By Joe Cook
Extended travel and competitive demand for goods across the globe has posed a significant risk to the potential for damage, lost profits, and return of goods in the retail sector, particularly where perishables and delicate items such as glass and luxury goods are at play.
This is also posing threat to the sustainability of these items as with returns and breakages comes extra production and an additional carbon footprint.
The rapid and vast expansion of e-commerce presents new challenges in shipping and packaging. Once, consumers shopped online through choice, a year ago it was through necessity, and now it is a consumer habit that is unlikely to recede.
A closed street, travel restrictions, and several lockdowns. Just one of these constraints would have driven consumers to e-commerce in record numbers. The near-simultaneous arrival of all three created retail uncertainty for a significant period and brought forth a likely permanent consumer shift.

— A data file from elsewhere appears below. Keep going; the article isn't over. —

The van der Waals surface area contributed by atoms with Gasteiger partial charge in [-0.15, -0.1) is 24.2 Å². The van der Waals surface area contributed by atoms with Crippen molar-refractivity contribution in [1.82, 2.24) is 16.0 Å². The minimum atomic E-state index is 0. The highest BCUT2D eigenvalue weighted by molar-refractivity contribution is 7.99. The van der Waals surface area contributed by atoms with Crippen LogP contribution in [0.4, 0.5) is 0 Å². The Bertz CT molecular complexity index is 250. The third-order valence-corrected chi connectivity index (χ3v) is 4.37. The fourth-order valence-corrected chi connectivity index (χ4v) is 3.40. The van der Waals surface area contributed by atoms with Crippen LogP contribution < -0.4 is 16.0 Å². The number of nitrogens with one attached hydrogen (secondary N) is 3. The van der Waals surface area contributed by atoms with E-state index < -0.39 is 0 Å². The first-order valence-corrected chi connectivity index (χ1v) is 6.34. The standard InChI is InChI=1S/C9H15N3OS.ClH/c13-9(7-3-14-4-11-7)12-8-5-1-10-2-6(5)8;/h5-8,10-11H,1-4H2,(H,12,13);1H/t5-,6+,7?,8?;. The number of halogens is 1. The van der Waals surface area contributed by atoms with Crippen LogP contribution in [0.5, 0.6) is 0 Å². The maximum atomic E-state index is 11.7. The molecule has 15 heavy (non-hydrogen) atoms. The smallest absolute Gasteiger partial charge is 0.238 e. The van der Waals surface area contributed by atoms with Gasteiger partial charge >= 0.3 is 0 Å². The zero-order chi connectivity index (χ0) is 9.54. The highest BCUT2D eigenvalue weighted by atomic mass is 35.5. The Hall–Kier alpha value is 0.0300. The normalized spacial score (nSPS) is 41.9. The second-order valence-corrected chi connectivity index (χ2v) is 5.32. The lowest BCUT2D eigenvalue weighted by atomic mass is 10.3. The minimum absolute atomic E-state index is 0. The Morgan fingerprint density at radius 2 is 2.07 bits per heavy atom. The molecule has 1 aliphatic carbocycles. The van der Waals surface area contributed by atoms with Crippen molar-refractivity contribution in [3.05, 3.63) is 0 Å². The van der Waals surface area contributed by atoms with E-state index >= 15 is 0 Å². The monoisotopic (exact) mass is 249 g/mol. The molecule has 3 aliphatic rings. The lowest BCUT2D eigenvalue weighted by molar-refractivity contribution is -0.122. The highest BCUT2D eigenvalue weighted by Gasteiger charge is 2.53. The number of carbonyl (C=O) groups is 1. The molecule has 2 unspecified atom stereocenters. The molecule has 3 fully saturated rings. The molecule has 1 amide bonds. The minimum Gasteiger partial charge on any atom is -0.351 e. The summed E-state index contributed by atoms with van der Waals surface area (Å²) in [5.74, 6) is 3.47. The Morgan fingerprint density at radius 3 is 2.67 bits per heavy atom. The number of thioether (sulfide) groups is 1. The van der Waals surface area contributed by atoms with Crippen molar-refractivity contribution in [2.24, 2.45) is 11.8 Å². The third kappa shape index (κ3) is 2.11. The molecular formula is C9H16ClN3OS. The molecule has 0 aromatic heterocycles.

According to a Shopify global survey of eleven markets, 84% of consumers consistently shopped online in 2020. Given the conditions of retail this past year, this is hardy an earth-shattering revelation. What is interesting, however, is the breakdown of that percentage.
Those of us that have follow e-commerce forecasts are familiar with reading about older shoppers being reluctant to move online. This was a portal for Gen Z and Millennials, whose lives are lived in a perpetual online sate. The past year proved otherwise, with over 50s quickly and comprehensively embracing the new e-commerce reality.
We are now currently amid a climate where all demographics are accustomed with e-commerce shopping. It would seem highly unlikely that reliance on online shopping will be reversed, when consumer demand for speed and ease is higher than ever, with 70% of shoppers declaring rapidity and ease as their priorities.